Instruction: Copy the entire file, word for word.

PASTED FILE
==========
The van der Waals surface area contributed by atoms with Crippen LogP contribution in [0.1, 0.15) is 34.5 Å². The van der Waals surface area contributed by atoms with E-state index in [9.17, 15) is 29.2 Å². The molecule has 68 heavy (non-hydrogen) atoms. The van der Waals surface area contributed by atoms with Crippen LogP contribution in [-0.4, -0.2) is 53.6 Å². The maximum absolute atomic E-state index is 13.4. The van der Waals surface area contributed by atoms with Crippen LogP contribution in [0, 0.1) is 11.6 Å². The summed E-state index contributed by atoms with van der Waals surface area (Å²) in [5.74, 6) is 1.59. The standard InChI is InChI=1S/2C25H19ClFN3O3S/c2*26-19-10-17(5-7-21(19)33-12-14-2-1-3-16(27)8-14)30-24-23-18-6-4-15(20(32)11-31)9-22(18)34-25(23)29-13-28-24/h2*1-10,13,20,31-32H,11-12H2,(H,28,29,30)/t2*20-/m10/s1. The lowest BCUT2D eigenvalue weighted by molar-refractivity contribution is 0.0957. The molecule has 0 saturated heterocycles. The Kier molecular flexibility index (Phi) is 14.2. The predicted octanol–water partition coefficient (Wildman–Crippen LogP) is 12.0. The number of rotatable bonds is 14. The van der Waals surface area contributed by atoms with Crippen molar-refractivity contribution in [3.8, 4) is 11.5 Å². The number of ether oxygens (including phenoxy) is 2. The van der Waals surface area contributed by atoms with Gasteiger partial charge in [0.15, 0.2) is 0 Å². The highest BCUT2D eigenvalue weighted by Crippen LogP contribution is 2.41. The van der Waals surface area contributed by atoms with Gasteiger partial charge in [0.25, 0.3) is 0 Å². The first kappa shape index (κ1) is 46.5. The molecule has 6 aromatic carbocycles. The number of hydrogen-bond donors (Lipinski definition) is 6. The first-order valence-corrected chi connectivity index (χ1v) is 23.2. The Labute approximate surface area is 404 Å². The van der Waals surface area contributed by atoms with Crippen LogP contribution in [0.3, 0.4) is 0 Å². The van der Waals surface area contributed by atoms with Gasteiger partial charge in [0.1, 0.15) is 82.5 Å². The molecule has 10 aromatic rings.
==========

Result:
The van der Waals surface area contributed by atoms with Crippen LogP contribution in [0.1, 0.15) is 34.5 Å². The van der Waals surface area contributed by atoms with E-state index in [9.17, 15) is 29.2 Å². The molecule has 68 heavy (non-hydrogen) atoms. The van der Waals surface area contributed by atoms with Crippen LogP contribution in [-0.4, -0.2) is 53.6 Å². The maximum absolute atomic E-state index is 13.4. The van der Waals surface area contributed by atoms with Crippen LogP contribution in [0, 0.1) is 11.6 Å². The summed E-state index contributed by atoms with van der Waals surface area (Å²) in [5.74, 6) is 1.59. The standard InChI is InChI=1S/2C25H19ClFN3O3S/c2*26-19-10-17(5-7-21(19)33-12-14-2-1-3-16(27)8-14)30-24-23-18-6-4-15(20(32)11-31)9-22(18)34-25(23)29-13-28-24/h2*1-10,13,20,31-32H,11-12H2,(H,28,29,30)/t2*20-/m10/s1. The lowest BCUT2D eigenvalue weighted by molar-refractivity contribution is 0.0957. The molecule has 0 saturated heterocycles. The Kier molecular flexibility index (Phi) is 14.2. The predicted octanol–water partition coefficient (Wildman–Crippen LogP) is 12.0. The number of rotatable bonds is 14. The van der Waals surface area contributed by atoms with Crippen molar-refractivity contribution in [3.8, 4) is 11.5 Å². The number of ether oxygens (including phenoxy) is 2. The van der Waals surface area contributed by atoms with Gasteiger partial charge in [0.15, 0.2) is 0 Å². The highest BCUT2D eigenvalue weighted by Crippen LogP contribution is 2.41. The van der Waals surface area contributed by atoms with Gasteiger partial charge in [0.25, 0.3) is 0 Å². The first kappa shape index (κ1) is 46.5. The molecule has 6 aromatic carbocycles. The number of hydrogen-bond donors (Lipinski definition) is 6. The first-order valence-corrected chi connectivity index (χ1v) is 23.2. The Labute approximate surface area is 404 Å². The van der Waals surface area contributed by atoms with Crippen LogP contribution in [0.3, 0.4) is 0 Å². The van der Waals surface area contributed by atoms with Gasteiger partial charge in [0.1, 0.15) is 82.5 Å². The molecule has 10 aromatic rings.